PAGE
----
Kamikaze is definitely one of the scariest slides and features a massive, nearly vertical drop that will not only make your stomach jump into your throat, but will also leave you with a nice wedgie on the way down. Kamikaze is definitely built for the thrill seekers and nearly scared the crap out of me.

Twister

Twister is another must-see and must-do at El Vergel and is an enclosed slide that spits you out in a spiral motion into a toilet bowl-looking contraption before you fall into a cold pool below. But if you’re looking for a mellow pool to waddle around in, there are tons of options for playing and people watching.

Swinging from the Tarzan Swing at El Vergel

WHAT TO EAT

When it comes to the average American waterpark, food options are pretty limited. You’re either going to order a slice of cardboard-like pizza, a gross hot dog, or a dry burger to soothe your hunger pains. One of the coolest things about El Vergel is that there are BBQ grills nearly everywhere throughout the park. Families upon families were grilling seafood, chicken, steaks and veggies on the grills, making the smells in the air nearly impossible to avoid.

Tijuana Hot Dog

But if you really want to do it up, I suggest taking full advantage of all of the on-site food vendors. Adam and I had one of the best tasting tortas ever at one of the main food stands. The Torta Cubana was filled with carne asada, grilled ham, chorizo sausage, avocado, tomato and onion. We devoured the thing in a mere minute so we apologize for not taking a moment to photograph the food porn. We also tried the TJ hotdog, which was wrapped in bacon and came with all of the fixings.

Other food stands were offering burritos, ceviche, fish tacos, pizza, sweet treats, fresh coconuts and even sushi. Definitely go where your nose takes you and don’t be afraid of something new. Oh, and I highly suggest taking home a bag or two of the freshly made churros. They’re unlike anything you’ve ever had from your local mall or fair.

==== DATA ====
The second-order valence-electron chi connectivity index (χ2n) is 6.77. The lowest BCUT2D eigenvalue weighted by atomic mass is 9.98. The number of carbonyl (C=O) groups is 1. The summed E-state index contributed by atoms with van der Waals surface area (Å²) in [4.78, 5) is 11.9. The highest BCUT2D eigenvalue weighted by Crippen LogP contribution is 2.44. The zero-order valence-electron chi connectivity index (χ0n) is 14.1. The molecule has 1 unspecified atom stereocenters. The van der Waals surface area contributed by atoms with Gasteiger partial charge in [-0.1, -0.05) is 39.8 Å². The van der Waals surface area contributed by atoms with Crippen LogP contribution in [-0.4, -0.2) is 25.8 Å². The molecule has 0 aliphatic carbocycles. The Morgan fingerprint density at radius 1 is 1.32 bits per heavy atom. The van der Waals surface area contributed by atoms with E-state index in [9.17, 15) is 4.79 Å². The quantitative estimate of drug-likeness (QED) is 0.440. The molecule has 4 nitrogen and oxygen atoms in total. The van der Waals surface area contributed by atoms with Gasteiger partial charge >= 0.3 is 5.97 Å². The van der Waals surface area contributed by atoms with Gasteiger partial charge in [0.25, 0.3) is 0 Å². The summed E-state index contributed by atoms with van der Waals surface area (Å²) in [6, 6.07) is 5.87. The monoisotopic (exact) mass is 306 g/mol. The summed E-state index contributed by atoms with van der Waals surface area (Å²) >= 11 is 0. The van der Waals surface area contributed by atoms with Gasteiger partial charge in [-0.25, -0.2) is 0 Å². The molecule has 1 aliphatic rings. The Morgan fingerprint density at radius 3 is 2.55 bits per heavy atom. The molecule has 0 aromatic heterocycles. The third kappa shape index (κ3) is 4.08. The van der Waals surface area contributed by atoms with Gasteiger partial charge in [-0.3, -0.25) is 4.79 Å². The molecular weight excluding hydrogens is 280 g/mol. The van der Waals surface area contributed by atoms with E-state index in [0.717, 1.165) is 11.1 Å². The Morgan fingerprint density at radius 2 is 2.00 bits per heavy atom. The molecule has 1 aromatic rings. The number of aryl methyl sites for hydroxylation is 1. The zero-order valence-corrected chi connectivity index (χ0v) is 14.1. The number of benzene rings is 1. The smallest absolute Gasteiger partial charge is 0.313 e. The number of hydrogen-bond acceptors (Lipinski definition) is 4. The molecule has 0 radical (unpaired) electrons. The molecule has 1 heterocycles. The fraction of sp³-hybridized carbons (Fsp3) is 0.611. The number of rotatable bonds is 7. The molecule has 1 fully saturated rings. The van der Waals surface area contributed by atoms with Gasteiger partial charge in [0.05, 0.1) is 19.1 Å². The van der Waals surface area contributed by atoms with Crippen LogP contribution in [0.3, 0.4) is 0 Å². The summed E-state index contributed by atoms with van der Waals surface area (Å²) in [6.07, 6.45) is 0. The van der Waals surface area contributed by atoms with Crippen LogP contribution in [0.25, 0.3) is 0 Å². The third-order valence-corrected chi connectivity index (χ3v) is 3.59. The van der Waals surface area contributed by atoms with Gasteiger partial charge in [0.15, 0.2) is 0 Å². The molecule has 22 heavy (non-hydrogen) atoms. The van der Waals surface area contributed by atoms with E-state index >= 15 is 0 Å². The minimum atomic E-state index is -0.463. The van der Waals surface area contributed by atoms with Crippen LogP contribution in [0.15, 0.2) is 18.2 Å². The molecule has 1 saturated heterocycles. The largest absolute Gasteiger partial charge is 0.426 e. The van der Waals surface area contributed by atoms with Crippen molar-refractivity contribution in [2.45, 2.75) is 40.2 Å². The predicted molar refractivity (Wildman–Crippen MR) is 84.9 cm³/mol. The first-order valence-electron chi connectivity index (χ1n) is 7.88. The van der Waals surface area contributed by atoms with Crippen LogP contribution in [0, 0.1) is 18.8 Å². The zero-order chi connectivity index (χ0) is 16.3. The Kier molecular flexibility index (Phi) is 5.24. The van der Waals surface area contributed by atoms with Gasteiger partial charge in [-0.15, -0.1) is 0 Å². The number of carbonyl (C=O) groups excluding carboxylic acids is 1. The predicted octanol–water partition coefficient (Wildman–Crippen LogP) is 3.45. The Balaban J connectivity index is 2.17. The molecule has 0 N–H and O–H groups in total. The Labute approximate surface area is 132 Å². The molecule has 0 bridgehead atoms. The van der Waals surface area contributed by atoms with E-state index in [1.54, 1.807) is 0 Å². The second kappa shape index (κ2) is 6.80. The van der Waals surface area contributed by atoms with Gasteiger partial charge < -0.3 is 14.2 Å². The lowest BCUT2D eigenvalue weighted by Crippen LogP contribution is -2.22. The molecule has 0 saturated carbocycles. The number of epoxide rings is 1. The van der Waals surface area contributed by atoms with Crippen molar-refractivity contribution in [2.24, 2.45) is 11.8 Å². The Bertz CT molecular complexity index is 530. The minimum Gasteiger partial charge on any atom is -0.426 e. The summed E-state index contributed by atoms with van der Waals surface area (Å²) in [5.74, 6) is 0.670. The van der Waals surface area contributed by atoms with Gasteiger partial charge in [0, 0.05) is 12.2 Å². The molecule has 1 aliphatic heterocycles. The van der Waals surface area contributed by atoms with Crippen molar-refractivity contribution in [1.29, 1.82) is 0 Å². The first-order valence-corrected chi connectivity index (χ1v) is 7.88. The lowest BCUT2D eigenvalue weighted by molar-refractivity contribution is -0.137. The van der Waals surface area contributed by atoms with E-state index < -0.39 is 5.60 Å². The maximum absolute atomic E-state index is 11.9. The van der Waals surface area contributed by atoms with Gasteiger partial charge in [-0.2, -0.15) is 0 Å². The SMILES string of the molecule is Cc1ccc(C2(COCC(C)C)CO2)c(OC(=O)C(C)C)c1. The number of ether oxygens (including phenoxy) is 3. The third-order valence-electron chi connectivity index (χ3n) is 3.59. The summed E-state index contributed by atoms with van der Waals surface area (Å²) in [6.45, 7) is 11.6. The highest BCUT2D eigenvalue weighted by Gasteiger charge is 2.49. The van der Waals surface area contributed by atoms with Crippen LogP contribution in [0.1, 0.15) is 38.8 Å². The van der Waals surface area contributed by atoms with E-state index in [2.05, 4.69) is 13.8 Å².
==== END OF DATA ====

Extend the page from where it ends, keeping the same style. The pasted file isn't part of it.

WHAT TO DRINK

You can’t visit El Vergel without having a few Tecates to celebrate the day. And for only 20 pesos, or about $1.50, you can’t go wrong. Order a few Tecates throughout the day to keep the liquid courage flowing when you’re waiting in line for the slides. Ask the bar maidens for some of their chili, chamoy, Tajin mixture. It’s that gooey red mixture behind the bar and a spoonful of it in your beer pairs perfectly well with an ice cold Mexican beer.

If you’re feeling courageous, order the park’s Clamato con Caguama. You get a huge cup, around 44 ounces or so, filled to the brim with clamato juice, Tecate, chili, a special black syrup that we’re still not sure what it is, diced cucumbers, a chile-spiced rim, and a chili mango garnish – with the option of a couple spoonfulls of diced clams. The savory drink is a bit fishy but will definitely quench your thirst, so take heed.

UNEARTH YOUR PASSPORT AND MAKE THE TRIP

If you’re a newcomer to San Diego, or are a local native like me, I highly suggest looking into one of Chinn’s upcoming trips. Adam and I spent about $20 each that day and had a day full of authentic tortas and tacos, beers, temporary tattoos, churros, all while taking in the sights and smells of Tijuana.

Get a passport and check out TuristaLibre.com to learn more about Chinn and his upcoming trips. We’ll see you there!